What comes to mind when you hear the name “Gloria Vanderbilt?”
The answer could depend on your age. The seniors among us, might picture her as a beautiful young socialite.
Middle agers, particularly female ones, might recall those coveted blue jeans from the 1970’s that were denied in high school because designer clothes were deemed too extravagant.
And Generation Y? Oh yeah, isn’t she the mother of famed CNN anchor, Anderson Cooper?
A clue to the essence of Gloria Vanderbilt comes from the famous portrait of her taken in 1970 by the noted photographer Horst and published in his eponymous monograph by Barbara Plumb.
In the text accompanying the Horst’s photograph, Plumb describes Gloria Vanderbilt’s “passion for creating collages,” which led her to “painstakingly” creating her patchwork bedroom. Vanderbilt herself meticulously fit fabric scraps with no overlap to the floor and varnished them. When the sun streamed through her unlined silk draperies it gave the floor the illusion of stained glass.
With a bedroom like that, 'artist' should be what comes to mind when you hear Gloria Vanderbilt’s name. Indeed it is her art that has been the one constant in her life.
Vanderbilt fell in love with painting as a schoolgirl and had her first solo exhibition in 1952. Her works on paper have been shown at the Hammer Galleries in New York and the Southern Vermont Arts Center in Manchester, VT. In 1996, she did a series of “Dream Boxes” with haunting doll-like installations.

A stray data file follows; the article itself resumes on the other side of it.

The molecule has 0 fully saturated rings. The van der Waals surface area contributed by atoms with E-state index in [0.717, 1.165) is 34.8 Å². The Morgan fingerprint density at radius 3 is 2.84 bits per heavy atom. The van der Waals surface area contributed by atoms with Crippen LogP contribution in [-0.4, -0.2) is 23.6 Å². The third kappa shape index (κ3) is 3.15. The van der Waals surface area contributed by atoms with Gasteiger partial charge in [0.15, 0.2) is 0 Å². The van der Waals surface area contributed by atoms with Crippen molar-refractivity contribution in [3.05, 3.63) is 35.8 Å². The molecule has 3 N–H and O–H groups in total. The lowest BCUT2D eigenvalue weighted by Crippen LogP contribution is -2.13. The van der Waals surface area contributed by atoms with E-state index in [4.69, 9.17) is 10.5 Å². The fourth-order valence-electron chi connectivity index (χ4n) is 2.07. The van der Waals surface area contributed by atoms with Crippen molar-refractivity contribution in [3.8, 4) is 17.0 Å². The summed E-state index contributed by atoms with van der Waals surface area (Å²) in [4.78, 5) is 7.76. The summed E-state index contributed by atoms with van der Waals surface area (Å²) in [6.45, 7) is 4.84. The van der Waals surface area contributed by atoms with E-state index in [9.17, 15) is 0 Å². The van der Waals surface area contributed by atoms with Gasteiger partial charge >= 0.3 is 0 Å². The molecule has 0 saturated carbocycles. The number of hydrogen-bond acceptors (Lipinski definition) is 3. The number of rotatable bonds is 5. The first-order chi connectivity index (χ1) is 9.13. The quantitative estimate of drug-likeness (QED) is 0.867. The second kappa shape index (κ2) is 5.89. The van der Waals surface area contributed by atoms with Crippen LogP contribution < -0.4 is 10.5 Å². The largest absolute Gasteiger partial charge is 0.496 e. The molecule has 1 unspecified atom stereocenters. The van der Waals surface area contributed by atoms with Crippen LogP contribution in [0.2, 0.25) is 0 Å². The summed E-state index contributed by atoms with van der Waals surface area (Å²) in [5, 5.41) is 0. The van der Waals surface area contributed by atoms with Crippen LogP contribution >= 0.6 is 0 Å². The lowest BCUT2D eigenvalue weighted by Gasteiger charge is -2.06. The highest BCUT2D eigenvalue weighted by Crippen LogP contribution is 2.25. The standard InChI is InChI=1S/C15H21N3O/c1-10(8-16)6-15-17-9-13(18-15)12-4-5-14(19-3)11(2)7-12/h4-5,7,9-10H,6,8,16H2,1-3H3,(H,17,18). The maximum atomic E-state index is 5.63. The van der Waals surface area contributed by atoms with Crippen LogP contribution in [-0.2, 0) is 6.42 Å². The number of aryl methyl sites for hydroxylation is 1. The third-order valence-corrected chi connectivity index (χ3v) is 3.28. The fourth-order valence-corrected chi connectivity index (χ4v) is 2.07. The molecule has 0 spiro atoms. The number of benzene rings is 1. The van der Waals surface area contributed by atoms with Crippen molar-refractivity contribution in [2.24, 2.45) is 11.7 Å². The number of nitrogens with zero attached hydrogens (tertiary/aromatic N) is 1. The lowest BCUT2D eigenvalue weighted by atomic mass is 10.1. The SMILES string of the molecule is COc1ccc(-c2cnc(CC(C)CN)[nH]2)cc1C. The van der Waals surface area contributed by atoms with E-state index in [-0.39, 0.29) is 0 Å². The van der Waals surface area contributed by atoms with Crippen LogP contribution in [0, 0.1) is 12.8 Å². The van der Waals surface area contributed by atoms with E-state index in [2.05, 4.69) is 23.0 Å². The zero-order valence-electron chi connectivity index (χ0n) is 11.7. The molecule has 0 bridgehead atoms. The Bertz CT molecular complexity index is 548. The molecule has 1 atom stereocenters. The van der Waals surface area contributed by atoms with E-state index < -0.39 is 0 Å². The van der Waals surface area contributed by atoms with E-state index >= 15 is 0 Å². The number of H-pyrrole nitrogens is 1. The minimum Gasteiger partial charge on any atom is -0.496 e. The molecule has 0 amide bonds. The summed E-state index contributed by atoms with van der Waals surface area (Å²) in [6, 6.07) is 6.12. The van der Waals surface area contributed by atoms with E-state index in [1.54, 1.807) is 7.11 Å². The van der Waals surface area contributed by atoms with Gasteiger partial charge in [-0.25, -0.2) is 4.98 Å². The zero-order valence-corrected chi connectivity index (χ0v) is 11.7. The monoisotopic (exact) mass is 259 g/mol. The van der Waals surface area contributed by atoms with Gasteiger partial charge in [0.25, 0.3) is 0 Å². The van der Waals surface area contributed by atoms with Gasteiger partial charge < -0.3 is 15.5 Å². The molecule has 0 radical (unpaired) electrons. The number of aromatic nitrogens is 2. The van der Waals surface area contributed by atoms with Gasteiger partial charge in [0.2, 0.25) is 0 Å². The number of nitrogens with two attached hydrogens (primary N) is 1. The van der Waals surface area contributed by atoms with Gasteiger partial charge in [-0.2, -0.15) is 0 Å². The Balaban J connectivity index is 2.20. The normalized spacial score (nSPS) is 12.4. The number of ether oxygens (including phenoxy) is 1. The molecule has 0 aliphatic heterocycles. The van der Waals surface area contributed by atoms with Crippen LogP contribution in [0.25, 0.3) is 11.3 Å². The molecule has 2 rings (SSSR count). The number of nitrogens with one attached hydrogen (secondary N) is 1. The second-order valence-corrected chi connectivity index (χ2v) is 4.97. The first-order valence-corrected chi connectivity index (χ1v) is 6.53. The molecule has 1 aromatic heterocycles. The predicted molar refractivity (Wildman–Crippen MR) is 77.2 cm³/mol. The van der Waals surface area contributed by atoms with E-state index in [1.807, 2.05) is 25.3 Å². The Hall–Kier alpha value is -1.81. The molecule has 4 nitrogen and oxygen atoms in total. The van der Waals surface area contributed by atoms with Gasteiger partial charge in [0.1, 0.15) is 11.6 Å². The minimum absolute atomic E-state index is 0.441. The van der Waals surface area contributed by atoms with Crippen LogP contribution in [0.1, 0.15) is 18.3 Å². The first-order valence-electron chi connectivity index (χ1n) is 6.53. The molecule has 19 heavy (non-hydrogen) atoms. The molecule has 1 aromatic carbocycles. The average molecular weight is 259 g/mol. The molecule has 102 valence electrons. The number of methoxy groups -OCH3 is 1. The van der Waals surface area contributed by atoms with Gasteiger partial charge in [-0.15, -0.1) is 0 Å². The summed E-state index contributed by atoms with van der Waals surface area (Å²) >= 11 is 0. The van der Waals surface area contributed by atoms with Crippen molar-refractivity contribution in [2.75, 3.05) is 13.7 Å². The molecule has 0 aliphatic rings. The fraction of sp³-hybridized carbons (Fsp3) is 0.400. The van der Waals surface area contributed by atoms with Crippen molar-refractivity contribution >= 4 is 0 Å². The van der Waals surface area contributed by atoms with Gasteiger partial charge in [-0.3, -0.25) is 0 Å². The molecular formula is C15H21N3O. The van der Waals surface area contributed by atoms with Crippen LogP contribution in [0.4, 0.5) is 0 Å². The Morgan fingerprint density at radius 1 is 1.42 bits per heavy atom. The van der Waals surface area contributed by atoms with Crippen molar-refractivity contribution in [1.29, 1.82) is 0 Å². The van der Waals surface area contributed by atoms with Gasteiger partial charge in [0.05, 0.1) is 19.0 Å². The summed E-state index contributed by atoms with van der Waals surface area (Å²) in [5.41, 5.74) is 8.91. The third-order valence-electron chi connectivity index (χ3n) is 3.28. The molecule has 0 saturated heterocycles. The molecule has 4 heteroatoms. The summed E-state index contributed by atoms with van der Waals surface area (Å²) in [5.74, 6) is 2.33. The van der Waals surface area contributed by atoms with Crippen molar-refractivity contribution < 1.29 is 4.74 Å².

At 90 years old Gloria Vanderbilt is still creating.
Her most recent endeavor is an exhibition and sale of drawings, paintings and collages with 1st dibs, entitled the “Left Hand is the Dreamer”, which opened on February 27 in the 1st dibs gallery in the New York Design Center.
The show consists of over 50 works that the 90 year old created during the past year. In an interview in W magazine Vanderbilt attributes her energetic productivity to good health and discipline.
According to Vanderbilt, the title of the show stems from her interest in mythology and palmistry. She explains that the left hand is always the dreamer because the ring finger on the left hand leads directly to the heart. Finding this idea poetic, she only wears nail polish on her left ring finger.
The show’s title is quite suitable as the works have a very mythic and dreamlike quality, almost childlike. Most are done in colorful pastels—the first time Vanderbilt has ever used that medium. Many of the human figures are women. Animals, trees, flowers, and the moon also feature prominently. The colors are bright and bring to mind the work of Chagall and Matisse.
Accompanying the show is a “salon” for Vanderbilt created by her in conjunction with designer Matthew Patrick Smyth, where we get a further peek into her creative world. It is there where she scrawled the show’s title in pink, graffiti-like across the wall.
Her love of trees are represented by several Curtis Jere sculptures throughout the space. Color comes through loud and clear with a bold orange lacquered desk by Milo Baughman. Art supplies are given a prominent location. A couple of her “ Dream Boxes” are installed. There is even a nod to her extraordinary past with a copy of her biography on the desk as well as a book she authored.
It is easy to marvel at Gloria Vanderbilt’s rich and varied life. She has said many times that the key to it all is that she is always in love.
Now that’s dreamy.
“The Left Hand is the Dreamer “ is on view to the public at the 1st dibs gallery, 200 Lexington Avenue until March 28. You can also view and purchase the works on the 1st dibs website.